An anti-aging cream with a new wrinkle: it may work
Penny Ward Moser
An old dermatologist once told me there are two groups of peoplethat never get wrinkles: Buddhist monks and schizophrenics. That’s because people who’ve been secluded in temples or institutions seldom see the sun. Their skin, therefore, ages very little. But for us 76 million baby boomers who’ve bagged a lot of rays en route to middle age, the horrible truth now greets us each morning in the mirror: wrinkles. We’re a little rich and a little spoiled. We’re smarter than our parents. We’ve seen men walk on the moon, so we’ve got to be technologically sophisticated. And we’re not going to wrinkle up without a good bio-tech fight.
This is how I came to be sitting at home one night with a quarter of an inch of green mud from the hills of Tuscany on my face. I’d gotten a free sample. The accompanying advertisement explained that for more than 2,400 years prophets and princesses have traveled to these hills to avail themselves of their legendary restorative powers. And here was a little sample poking out of a magazine at me. It was a gift from a princess herself, the ad explained, whose fascination with such therapies led her to establish a laboratory where ”minerals” and ”the latest advances in scientific skin care” offered ”primitive solutions that virtually reverse the effects of age on surface skin.”
For a couple of years I’d noticed anti-ageing treatments advertised in what I’d call the better publications. I don’t mean ads with some over-the-hill actress/model photographed through a Vaseline-coated filter. This stuff appeared to me to be non-science if I’d ever seen it. One ad promised younger-looking skin ”as a result of the discovery of a molecule called a glycosphingolipid.” Another said its system of ”lipidic microspheres” called Niosomes would mimic the skin’s intercellular organization and structure. These Niosomes would penetrate the skin and target ”the ageing areas, restructuring them and releasing anti-ageing ingredients.” A military-sounding potion, Cellular Defense Complex, promised to help prevent and ”reverse the visible signs of ageing.” And then there was the pretty Hungarian woman who vowed to help me ”restore youth and beauty” around the eyes with a ”secret formula created from the fertilized egg of the quail.”
This year Americans will buy about half a billion dollars’ worth of these kinds of pr oducts. So the question is: How come we don’t look younger? Some of us think these things work. Some of us think they don’t. The truth is hard to find, because there’s no authority validating anti-ageing claims. And while we’ve been wondering if skin nostrums are effective, we’ve rarely thought about whether they’re safe.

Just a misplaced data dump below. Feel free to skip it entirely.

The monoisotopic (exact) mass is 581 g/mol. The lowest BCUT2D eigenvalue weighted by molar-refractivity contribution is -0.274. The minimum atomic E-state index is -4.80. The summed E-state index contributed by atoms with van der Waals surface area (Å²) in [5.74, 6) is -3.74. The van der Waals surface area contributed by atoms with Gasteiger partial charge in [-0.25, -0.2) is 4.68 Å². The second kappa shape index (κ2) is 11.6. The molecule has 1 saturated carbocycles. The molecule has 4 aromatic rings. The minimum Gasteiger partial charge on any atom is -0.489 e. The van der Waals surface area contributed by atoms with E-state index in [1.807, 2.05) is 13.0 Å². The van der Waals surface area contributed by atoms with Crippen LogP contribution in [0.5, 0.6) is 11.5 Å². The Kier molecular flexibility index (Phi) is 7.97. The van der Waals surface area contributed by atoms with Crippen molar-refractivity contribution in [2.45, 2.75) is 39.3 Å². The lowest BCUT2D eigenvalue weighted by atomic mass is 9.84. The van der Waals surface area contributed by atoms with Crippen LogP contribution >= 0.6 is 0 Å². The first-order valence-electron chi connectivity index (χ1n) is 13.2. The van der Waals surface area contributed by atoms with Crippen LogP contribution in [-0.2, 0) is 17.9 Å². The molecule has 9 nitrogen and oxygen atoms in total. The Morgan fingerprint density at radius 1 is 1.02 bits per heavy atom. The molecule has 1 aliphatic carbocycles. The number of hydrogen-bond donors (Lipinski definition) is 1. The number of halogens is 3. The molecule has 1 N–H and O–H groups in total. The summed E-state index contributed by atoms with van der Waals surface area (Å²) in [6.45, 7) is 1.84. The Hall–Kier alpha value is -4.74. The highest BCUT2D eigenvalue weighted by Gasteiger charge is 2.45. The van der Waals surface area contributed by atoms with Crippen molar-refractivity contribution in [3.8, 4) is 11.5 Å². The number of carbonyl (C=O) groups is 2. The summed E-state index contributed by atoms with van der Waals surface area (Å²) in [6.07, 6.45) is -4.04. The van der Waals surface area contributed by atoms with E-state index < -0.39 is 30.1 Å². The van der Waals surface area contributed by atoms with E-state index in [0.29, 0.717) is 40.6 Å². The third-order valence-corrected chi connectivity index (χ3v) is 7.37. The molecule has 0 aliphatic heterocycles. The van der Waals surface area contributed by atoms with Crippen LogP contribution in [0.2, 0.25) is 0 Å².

I’ve always assumed there was a ”they” out there, probably in Washington, making sure that whatever we rub on our skin is safe. Not the case. Of the 4,000 ingredients that can be used in cosmetics, only a handful is banned by the federal government.
But federal action against cosmetics firms isn’t unknown. In the1970s the Food and Drug Administration (FDA) clamped down on hair sprays and attempted to stop the use of dyes thought to be releasing carcinogens into the body. In 1974 its action led to a court decision that halted the sale of a fingernail lengthener that sometimes made the nails fall off.
The FDA says that the industry has generally done a good job atpolicing itself, and that, besides, the FDA has bigger fish to fry. ”For the most part the cosmetics business was one of puffery and embellishment,” says Heinz Eiermann, director of the colors and cosmetics division. ”There was a lot we could live with.”
The anti-ageing industry is fast changing that. The FDA recently sent letters to 20 cosmetics manufacturers stating that because of claims they’ve made in their advertising their cosmetics are also drugs. The crux of the matter for the FDA is that, in making anti-ageing and other claims, many manufacturers have been implying that whatever miracle ointment they’ve developed was penetrating the epidermis and affecting the function and structure of the body. Any such claim makes the product a drug under federal regulations.
In the U.S. all drugs must undergo extensive tests proving they’re safe and effective. While some companies in the cosmetics industry shouted in their own defense that their products contained only ”all natural ingredients,” the FDA raised an eyebrow and said it didn’t care if the firms were marketing cucumber juice. ”If you say it goes into the skin and does something, anything, tha t modifies the function or structure of the body, it’s considered a drug,” says Eiermann. The FDA letters, which were sent to industry leaders Avon, Christian Dior, Estee Lauder, Alfin (Glycel), and Shiseido, as well as 15 other firms, landed like a rock in a bowl of cold cream.